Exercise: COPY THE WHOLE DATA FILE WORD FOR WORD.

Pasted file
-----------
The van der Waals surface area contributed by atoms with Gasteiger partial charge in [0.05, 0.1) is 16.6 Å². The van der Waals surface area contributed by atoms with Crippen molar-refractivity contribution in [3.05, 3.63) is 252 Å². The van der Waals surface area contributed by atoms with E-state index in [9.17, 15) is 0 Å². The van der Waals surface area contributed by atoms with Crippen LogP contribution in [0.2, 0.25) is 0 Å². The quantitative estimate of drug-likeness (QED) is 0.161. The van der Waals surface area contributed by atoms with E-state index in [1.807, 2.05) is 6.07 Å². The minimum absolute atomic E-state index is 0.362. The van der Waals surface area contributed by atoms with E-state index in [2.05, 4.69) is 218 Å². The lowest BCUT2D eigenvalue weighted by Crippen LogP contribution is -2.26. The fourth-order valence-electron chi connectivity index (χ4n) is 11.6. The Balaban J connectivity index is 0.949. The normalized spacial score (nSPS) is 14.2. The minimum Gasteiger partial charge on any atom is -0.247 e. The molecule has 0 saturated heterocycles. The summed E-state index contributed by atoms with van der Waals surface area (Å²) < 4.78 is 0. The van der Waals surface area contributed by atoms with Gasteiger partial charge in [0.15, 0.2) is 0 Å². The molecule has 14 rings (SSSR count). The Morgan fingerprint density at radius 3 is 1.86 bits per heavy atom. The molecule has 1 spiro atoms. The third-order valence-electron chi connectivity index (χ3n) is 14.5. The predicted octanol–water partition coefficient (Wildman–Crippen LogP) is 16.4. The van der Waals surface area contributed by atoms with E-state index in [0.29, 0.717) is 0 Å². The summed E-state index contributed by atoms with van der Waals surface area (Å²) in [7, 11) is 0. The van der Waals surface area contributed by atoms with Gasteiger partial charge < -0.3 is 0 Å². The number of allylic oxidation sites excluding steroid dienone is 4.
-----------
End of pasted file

The van der Waals surface area contributed by atoms with Gasteiger partial charge in [0.05, 0.1) is 16.6 Å². The van der Waals surface area contributed by atoms with Crippen molar-refractivity contribution in [3.05, 3.63) is 252 Å². The van der Waals surface area contributed by atoms with E-state index in [9.17, 15) is 0 Å². The van der Waals surface area contributed by atoms with Crippen LogP contribution in [0.2, 0.25) is 0 Å². The quantitative estimate of drug-likeness (QED) is 0.161. The van der Waals surface area contributed by atoms with E-state index in [1.807, 2.05) is 6.07 Å². The minimum absolute atomic E-state index is 0.362. The van der Waals surface area contributed by atoms with E-state index in [2.05, 4.69) is 218 Å². The lowest BCUT2D eigenvalue weighted by Crippen LogP contribution is -2.26. The fourth-order valence-electron chi connectivity index (χ4n) is 11.6. The Balaban J connectivity index is 0.949. The normalized spacial score (nSPS) is 14.2. The minimum Gasteiger partial charge on any atom is -0.247 e. The molecule has 0 saturated heterocycles. The summed E-state index contributed by atoms with van der Waals surface area (Å²) < 4.78 is 0. The van der Waals surface area contributed by atoms with Gasteiger partial charge in [0.15, 0.2) is 0 Å². The molecule has 14 rings (SSSR count). The Morgan fingerprint density at radius 3 is 1.86 bits per heavy atom. The molecule has 1 spiro atoms. The third-order valence-electron chi connectivity index (χ3n) is 14.5. The predicted octanol–water partition coefficient (Wildman–Crippen LogP) is 16.4. The van der Waals surface area contributed by atoms with E-state index in [0.29, 0.717) is 0 Å². The summed E-state index contributed by atoms with van der Waals surface area (Å²) in [7, 11) is 0. The van der Waals surface area contributed by atoms with Gasteiger partial charge < -0.3 is 0 Å². The number of allylic oxidation sites excluding steroid dienone is 4.